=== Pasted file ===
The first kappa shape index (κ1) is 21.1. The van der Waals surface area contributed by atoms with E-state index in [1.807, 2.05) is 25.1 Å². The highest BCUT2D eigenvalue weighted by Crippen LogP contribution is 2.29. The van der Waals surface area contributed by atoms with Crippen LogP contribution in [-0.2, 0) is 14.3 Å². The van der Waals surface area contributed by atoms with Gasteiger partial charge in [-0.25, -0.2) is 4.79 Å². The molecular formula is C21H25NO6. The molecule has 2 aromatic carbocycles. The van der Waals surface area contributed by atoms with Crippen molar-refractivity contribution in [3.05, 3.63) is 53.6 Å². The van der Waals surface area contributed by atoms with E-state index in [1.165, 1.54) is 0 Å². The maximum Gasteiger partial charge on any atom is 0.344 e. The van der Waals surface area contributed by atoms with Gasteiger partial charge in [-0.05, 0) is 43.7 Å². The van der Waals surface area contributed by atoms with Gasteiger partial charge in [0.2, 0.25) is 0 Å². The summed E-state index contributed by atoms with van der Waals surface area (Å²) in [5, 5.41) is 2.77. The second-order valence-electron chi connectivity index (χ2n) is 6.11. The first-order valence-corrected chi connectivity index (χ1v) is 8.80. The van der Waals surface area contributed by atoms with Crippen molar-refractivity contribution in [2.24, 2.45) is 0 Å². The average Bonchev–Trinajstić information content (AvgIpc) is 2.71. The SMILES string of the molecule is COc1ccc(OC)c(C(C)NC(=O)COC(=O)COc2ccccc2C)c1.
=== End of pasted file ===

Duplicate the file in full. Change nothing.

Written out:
The first kappa shape index (κ1) is 21.1. The van der Waals surface area contributed by atoms with E-state index in [1.807, 2.05) is 25.1 Å². The highest BCUT2D eigenvalue weighted by Crippen LogP contribution is 2.29. The van der Waals surface area contributed by atoms with Crippen LogP contribution in [-0.2, 0) is 14.3 Å². The van der Waals surface area contributed by atoms with Gasteiger partial charge in [-0.25, -0.2) is 4.79 Å². The molecular formula is C21H25NO6. The molecule has 2 aromatic carbocycles. The van der Waals surface area contributed by atoms with Crippen molar-refractivity contribution in [3.05, 3.63) is 53.6 Å². The van der Waals surface area contributed by atoms with E-state index in [1.165, 1.54) is 0 Å². The maximum Gasteiger partial charge on any atom is 0.344 e. The van der Waals surface area contributed by atoms with Gasteiger partial charge in [-0.05, 0) is 43.7 Å². The van der Waals surface area contributed by atoms with Gasteiger partial charge in [0.2, 0.25) is 0 Å². The summed E-state index contributed by atoms with van der Waals surface area (Å²) in [5, 5.41) is 2.77. The second-order valence-electron chi connectivity index (χ2n) is 6.11. The first-order valence-corrected chi connectivity index (χ1v) is 8.80. The van der Waals surface area contributed by atoms with Crippen molar-refractivity contribution in [2.24, 2.45) is 0 Å². The average Bonchev–Trinajstić information content (AvgIpc) is 2.71. The SMILES string of the molecule is COc1ccc(OC)c(C(C)NC(=O)COC(=O)COc2ccccc2C)c1.